Dr. Lee, the professor for my MBA International Management class, said something last month in DC that I hadn’t heard before:
“Culture eats strategy for breakfast.”
I’ve experienced this firsthand, as likely have you, although I never thought about it in this way before. How many times have we seen a “great idea” for our organization get buried… somehow, mysteriously, and at the end reflect back on the process only to realize we have no idea how exactly it died?
Short answer: the culture killed it.
In my last post, we talked about how to stop sucking and some other fundamental elements of talent theory. Well, the ideas of natural talent can also be extrapolated to groups of people, and even further out to organizations as a whole.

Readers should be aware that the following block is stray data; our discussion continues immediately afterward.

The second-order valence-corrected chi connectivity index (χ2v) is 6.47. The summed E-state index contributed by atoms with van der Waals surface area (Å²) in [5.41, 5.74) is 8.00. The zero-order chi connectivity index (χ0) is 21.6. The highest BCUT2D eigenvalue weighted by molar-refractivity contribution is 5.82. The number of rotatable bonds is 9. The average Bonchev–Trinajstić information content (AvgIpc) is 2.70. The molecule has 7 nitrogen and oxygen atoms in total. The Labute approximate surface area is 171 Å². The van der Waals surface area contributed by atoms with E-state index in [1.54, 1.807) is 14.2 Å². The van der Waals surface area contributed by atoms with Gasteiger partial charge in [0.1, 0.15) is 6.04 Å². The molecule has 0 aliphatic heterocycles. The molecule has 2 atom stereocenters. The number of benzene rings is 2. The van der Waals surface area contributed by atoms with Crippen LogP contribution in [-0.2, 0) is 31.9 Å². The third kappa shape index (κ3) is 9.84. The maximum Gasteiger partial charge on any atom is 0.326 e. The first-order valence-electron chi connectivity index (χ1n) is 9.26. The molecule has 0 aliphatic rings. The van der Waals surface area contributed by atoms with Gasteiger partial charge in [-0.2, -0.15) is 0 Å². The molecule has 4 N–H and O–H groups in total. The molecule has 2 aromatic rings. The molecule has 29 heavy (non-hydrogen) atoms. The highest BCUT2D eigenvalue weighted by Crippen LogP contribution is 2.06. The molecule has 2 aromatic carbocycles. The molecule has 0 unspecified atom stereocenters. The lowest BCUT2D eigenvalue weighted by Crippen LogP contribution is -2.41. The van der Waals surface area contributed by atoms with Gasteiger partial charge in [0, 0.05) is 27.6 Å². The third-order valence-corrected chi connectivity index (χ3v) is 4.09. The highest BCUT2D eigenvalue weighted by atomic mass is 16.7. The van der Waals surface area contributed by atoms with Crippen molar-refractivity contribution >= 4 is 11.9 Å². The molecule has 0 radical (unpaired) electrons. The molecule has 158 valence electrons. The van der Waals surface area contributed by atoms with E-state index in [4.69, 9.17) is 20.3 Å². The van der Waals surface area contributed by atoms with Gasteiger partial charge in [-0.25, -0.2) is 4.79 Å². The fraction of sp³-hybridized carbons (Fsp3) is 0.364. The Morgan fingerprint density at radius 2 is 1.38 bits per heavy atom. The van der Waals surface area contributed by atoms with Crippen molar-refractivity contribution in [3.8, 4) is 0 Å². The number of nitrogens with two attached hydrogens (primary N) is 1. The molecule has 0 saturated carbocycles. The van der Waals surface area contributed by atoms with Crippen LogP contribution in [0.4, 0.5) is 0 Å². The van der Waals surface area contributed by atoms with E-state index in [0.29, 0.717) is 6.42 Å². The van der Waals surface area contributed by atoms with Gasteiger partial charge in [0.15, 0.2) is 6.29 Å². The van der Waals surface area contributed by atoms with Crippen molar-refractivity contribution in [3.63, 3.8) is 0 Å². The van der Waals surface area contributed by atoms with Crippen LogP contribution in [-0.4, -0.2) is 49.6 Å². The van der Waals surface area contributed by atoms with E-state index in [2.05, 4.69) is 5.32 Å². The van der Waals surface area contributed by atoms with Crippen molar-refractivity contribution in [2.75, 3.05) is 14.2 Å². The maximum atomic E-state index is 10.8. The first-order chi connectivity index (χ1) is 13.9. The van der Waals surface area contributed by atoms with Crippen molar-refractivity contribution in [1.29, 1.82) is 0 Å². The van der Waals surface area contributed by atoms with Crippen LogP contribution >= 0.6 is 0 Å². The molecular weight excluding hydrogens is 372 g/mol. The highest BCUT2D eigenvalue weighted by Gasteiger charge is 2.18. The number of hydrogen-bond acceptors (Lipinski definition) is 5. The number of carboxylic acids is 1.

This is actually where much of a company’s original “culture” comes from. Where the natural proclivity of the leadership lies, therein you will find the ethos that trickles down and over time becomes ingrained into the very fabric of that culture.
Apple, Inc. is innovative, tight-lipped, opinionated, and has a high appreciation for aesthetics — much like Mr. Steve Jobs.
The Virgin Group is daring, eclectic, experimental, and adventurous — much like its founder, Sir Richard Branson.
These things are not coincidences.
To be sure, leaders change and things shift. But the notion of natural talent can give us some great insight into what’s driving the culture of our organization (it’s even more noticeable in small organizations).
If culture is going to eat your strategy for breakfast, this is a pretty important thing.
Leverage knowledge of the natural bend of your company to help you position and present your strategies. Instead of fighting the culture, you’ll be going with the current.